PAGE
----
Two of Europe's largest economies emerged from recession between April and June while the UK was still stuck in the doldrums, figures showed today.
French and German output grew by 0.3% in the three months to June – the first quarter-year of growth since the beginning of 2008.
Their performances contrasts with the UK where official estimates show output declining by 0.8% during the same period (see the Recession-Proof Your Finances guide).
France and Germany are the first European countries to come out of recession, after enduring four quarters of contraction.
David Buik, of broker BGC Partners, says the pair would recover more quickly because of their prowess in exporting – contrasting with the UK's emphasis on services and banking.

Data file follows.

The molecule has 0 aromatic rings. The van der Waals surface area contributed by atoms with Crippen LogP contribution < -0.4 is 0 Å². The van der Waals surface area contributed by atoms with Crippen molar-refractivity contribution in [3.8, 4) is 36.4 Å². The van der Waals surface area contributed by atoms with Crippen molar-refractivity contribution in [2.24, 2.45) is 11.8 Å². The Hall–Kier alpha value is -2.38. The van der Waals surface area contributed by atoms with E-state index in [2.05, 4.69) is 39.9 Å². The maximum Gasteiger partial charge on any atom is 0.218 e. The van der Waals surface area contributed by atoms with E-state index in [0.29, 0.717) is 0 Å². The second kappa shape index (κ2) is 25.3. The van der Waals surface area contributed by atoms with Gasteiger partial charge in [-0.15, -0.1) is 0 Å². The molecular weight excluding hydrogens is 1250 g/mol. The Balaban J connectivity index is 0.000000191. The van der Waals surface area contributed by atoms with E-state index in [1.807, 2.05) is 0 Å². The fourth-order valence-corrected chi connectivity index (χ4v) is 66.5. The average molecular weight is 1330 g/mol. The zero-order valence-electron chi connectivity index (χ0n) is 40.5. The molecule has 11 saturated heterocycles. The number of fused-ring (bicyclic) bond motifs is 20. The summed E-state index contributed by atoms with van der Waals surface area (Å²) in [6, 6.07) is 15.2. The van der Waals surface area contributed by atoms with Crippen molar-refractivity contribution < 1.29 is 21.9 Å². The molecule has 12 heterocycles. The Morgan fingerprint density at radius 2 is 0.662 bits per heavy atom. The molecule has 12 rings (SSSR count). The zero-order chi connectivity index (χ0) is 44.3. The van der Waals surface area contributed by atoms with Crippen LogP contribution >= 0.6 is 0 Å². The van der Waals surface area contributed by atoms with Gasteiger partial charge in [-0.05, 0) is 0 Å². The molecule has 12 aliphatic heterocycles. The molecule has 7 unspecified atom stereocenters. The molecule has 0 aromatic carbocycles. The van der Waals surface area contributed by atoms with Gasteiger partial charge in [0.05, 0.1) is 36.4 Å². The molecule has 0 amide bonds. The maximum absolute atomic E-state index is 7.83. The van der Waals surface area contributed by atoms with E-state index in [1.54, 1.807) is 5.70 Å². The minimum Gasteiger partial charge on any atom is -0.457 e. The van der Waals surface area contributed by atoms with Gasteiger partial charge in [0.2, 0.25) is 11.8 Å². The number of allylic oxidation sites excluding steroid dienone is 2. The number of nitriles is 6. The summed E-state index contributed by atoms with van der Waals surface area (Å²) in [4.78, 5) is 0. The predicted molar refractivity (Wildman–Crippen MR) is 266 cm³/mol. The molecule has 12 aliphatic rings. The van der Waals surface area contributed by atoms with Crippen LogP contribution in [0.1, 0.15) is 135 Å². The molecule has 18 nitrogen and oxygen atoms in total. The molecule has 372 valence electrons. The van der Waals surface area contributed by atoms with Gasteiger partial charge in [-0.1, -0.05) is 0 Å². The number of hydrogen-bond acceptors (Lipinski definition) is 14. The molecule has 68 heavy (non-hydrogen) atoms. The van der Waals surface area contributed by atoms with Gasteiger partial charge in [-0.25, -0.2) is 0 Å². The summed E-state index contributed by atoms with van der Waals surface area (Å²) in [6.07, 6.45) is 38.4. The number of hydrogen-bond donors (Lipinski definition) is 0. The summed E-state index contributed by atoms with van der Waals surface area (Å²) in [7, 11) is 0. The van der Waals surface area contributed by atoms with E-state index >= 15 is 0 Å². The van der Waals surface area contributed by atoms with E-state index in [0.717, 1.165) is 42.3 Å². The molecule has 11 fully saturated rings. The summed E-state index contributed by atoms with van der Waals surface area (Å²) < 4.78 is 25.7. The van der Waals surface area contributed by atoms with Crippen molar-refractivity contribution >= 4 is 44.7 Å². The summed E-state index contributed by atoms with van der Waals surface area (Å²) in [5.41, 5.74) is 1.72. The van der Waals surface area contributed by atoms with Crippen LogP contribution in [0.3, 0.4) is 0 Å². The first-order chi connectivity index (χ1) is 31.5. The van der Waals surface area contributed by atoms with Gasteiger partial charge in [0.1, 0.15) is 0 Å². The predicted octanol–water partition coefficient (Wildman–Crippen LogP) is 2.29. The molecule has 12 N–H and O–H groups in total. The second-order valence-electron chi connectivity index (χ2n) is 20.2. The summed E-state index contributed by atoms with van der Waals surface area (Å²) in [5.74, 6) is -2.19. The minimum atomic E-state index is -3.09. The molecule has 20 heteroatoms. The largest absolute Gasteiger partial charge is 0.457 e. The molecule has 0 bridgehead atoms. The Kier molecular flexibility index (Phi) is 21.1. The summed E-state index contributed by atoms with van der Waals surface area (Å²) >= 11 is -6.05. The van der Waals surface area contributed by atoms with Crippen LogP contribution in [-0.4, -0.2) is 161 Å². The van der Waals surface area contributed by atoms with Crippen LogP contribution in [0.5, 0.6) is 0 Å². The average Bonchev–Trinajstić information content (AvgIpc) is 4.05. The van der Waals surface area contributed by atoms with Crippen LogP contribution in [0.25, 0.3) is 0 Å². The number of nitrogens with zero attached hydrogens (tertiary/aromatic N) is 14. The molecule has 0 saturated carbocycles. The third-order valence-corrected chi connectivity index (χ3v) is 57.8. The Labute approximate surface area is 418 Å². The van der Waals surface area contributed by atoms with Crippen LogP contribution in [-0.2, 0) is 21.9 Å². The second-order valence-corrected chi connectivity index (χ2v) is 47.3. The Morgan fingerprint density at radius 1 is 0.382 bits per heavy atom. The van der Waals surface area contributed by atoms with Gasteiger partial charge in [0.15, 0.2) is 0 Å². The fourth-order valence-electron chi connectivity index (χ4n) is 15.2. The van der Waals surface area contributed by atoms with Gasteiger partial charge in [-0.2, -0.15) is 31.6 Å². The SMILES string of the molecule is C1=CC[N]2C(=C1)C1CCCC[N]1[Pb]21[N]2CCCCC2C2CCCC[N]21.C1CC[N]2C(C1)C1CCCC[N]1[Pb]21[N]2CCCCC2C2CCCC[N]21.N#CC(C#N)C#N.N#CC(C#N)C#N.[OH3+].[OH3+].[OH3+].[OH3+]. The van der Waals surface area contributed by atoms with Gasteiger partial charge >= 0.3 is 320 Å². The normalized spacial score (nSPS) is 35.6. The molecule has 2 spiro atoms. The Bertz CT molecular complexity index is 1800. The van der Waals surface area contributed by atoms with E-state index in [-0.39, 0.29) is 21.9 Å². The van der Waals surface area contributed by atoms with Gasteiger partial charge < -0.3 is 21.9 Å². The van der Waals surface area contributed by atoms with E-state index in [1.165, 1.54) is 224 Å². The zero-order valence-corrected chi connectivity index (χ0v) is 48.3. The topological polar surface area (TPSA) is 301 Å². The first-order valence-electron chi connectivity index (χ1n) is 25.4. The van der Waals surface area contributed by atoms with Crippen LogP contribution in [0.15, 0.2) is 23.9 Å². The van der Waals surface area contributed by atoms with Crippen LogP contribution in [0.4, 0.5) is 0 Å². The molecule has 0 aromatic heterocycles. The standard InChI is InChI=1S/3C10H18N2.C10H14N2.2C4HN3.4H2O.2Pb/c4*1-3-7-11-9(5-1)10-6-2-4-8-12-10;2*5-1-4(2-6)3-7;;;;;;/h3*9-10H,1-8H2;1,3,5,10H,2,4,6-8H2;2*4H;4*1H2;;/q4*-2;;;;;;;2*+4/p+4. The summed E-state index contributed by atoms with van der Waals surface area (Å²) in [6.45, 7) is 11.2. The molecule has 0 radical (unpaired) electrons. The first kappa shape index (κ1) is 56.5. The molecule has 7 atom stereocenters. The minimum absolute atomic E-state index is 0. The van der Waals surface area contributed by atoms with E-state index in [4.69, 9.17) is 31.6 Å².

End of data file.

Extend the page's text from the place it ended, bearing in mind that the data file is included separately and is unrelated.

Across the 16 countries that use the euro, output fell just 0.1% – much lower than expected by economists.
The more upbeat news followed comments from the US Federal Reserve last night that the US economy was "levelling out".
The FTSE 100 Index, which monitors the top 100 shares in the UK, reached new highs for the year following the data as investors were encouraged by signs of recovery.
Bank of England Governor Mervyn King yesterday said UK growth was "more likely than not to resume over the next few quarters" but he added the timing and strength of the recovery "remains highly uncertain".
UK unemployment figures out yesterday revealed the jobless total rose to a 14-year high of 2.44 million.
The wider Eurozone of 27 countries – which includes the UK and a host of hard-hit Eastern European countries – saw a decline of 0.3%.
Article provided by PA News and edited by MSE
Further reading/Key links
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